My father's description of Bona (pronounced Bonnie) reminds me of Harper Lee's description of the fictional Macomb, Alabama except that Bona would have made Macomb look like a metropolis.
After about two years in Vancouver just off-bearing lumber at the sawmill, Dad was not getting ahead much and being a very independent type he was sick of working for wages. He was probably tired of the winter rains, too, and I am sure that both he and Mother were homesick for the Ozark hills. Except for missing Grandma and Grandpa Stanley, our maternal grandparents, and some pieces of candy corn or a box of Crackerjacks from the store Grandpa had in Bona (and Grandpa sent us those in a package in the mail sometimes) I guess Richard and I did not care much was we could always find plenty of things to do wherever we were.
Anyhow, in 1927 when I was five years old, Dad scraped together enough money to buy coach tickets on the train for Mother and we three boys and he sent us off to Missouri. He apparently had to stay and work until he had enough to get himself back there.
I remember a few things about that trip back to the Ozarks on the train. The train coach had green plush seat. Mother had bought Richard and me each a little notebook to scribble and draw in and she got each of us a new little toy car. We would run those cars along the back of the seats and sometimes we sent them scooting down the aisle.
Mother did not have enough money to take us to the dining car to eat so she would get us sandwiches either from a train vendor or from the stations when the train stopped for a little while. At one such stop somewhere, she left baby Rex with a fellow passenger and got off the train to get some baloney and bread for us to eat. While she was gone they were switching cars on the train and the one we were in suddenly moved a little way.
I had watched from the window while my mother got off and when the car moved I thought they were going to leave her behind. It was traumatic—I panicked and started running down the aisle crying and yelling, “Don’t leave my Mama! DON’T LEAVE MY MAMA!!” It was a great relief when she got back on safely with the bread and baloney and I felt very foolish for having made such a scene.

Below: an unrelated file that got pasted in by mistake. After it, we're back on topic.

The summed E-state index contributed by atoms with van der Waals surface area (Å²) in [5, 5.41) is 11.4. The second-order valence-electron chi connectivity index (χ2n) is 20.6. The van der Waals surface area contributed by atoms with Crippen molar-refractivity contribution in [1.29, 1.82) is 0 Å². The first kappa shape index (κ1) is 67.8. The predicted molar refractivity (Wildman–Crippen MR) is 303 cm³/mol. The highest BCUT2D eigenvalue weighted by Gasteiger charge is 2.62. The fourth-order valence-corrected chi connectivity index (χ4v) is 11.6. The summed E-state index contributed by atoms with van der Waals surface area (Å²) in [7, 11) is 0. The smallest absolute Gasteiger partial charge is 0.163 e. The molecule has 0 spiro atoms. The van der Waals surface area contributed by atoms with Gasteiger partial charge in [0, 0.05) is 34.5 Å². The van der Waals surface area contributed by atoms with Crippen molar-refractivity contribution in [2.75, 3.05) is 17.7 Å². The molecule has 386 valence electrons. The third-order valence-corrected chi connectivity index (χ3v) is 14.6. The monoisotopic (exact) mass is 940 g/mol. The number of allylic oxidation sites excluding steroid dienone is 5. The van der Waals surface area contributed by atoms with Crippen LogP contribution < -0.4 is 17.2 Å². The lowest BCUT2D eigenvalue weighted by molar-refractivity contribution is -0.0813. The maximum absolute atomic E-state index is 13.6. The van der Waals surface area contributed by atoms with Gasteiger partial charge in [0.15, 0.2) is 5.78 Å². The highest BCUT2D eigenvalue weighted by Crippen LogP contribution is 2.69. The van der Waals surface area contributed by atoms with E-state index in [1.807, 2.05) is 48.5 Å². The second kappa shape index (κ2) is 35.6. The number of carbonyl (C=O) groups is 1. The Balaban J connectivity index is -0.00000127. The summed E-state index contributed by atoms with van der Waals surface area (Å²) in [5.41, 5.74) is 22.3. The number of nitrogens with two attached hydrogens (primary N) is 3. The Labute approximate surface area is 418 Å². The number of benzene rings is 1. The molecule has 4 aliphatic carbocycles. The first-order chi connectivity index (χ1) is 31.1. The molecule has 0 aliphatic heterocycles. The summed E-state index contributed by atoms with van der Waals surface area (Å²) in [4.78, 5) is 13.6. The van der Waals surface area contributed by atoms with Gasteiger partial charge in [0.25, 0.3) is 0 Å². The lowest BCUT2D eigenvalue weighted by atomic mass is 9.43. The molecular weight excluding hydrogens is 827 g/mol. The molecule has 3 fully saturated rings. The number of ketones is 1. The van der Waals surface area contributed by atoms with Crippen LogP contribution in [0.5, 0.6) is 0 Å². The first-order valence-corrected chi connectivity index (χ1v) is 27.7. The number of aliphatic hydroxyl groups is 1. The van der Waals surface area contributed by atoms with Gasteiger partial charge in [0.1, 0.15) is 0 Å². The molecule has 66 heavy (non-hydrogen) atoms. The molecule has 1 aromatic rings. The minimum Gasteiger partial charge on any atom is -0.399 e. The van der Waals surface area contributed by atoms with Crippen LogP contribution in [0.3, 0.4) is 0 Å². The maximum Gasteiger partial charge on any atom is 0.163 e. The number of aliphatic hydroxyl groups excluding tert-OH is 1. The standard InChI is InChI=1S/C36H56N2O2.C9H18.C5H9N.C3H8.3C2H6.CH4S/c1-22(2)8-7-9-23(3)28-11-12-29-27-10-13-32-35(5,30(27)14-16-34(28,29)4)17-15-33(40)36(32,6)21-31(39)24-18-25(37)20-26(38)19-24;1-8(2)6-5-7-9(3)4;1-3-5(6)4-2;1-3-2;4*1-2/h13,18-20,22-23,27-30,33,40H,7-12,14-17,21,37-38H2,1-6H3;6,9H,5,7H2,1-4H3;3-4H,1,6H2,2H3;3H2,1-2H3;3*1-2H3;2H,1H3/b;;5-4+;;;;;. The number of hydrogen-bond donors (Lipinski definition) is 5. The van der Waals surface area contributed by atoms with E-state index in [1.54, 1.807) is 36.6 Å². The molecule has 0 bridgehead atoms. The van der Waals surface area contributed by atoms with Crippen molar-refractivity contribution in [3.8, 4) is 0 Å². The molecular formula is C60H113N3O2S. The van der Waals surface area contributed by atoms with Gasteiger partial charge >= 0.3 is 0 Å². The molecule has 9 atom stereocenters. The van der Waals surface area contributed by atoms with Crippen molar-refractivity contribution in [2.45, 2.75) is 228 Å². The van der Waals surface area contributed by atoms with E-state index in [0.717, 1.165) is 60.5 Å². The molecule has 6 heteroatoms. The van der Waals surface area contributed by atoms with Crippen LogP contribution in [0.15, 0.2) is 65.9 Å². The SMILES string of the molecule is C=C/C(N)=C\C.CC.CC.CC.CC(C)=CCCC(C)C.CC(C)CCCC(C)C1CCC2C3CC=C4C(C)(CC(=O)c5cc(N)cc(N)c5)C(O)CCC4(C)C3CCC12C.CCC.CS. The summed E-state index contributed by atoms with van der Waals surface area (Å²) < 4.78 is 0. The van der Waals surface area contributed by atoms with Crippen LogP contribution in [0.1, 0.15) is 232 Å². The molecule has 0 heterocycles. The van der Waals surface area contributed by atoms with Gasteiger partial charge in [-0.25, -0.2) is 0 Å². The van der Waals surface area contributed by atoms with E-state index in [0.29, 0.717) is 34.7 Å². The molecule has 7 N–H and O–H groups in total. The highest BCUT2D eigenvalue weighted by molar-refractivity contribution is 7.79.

I do not remember much about our arrival back in Bona except I sure was glad to see Grandpa and Grandma Stanley. Their house was right alongside Grandpa’s general store, separated only by a small front yard. “C. B. Stanley, General Merchandise” it said in gold lettering on the front window of the store—and that store was a wonderland for little boys. There were many treats in the candy case, the rack of cookie boxes, and the red Coca Cola cooler were Grandpa kept bottles of Coca Cola, Dr. Pepper, and all flavors of NeHi pop on ice.
Grandma and Grandpa Stanley lived in Bona, Missouri, which was truly a backwoods crossroads village. Bona was at the top of a hill on the road from Dadeville to Fairplay in the North Morgan township of Dade County. The east-west crossroad went from Aldrich, seven miles to the east, through Bona to Cane Hill and over to Arcola.
Grandpa’s house and store occupied the northwest corner of the crossroad. The southwest corner was the churchyard of the white wood-framed Bona Church [and where Uncle Dick, his daughter Janice, my son Frank, I scattered my father’s ashes in 2002]. The northeast corner was, in the late ‘20s when we came back from Washington, a vacant lot that had only a hitching rack used by buggies and wagons coming to trade at the store or, on Sunday, coming to church.
The southeast corner of the crossroad was occupied by the second store in bona, Whiteside’s Store. Actually it did not amount to much compared to Grandpa’s “General Merchandise.” Next to Mattie Whiteside’s store there was in those days a blacksmith shop operated by the Slagle brothers.
There were maybe six other houses and buildings in Bona in those days. South of the blacksmith shop there were two small houses. Across from those and south of the tree-shaded church yard, there was a board and batten house where our cousins Claude and Billy Todd lived. Just beyond it there was a little building that Eulas Todd, Claude and Billy’s father, called the Bona “garage,” but I never saw him working on a car there.
West of the crossroad there was not much except just down the hill from the churchyard there was another board and batten house where Cook Neil and his family lived. Across from that and west of Grandpa’s barn there was a frog pond.
Just north of Grandpa’s house there was a large white two-story house called the Welly Depee house. Old Welly Depee was a crippled old man who made brooms for a living. He had a small shack out behind Grandma’s flower garden that was his workshop where he made the brooms.
Down the hill to the east there were only a couple of house, both of which were occupied by what was left of the Whiteside family. In the first lived Mattie Whiteside’s daughter and her family and beyond, in the second, was where Mattie and her illegitimate grandson Frank lived.
Dade County, Missouri where Bona was [there is little left of it, save the church and one or two houses in the 21st century] located on the edge of the “Ozark Mountain;” however, there are no mountains around. There the Ozarks consist of gently rolling hills that are tree covered except where they have been cleared for pasture, cornfields, or other crops.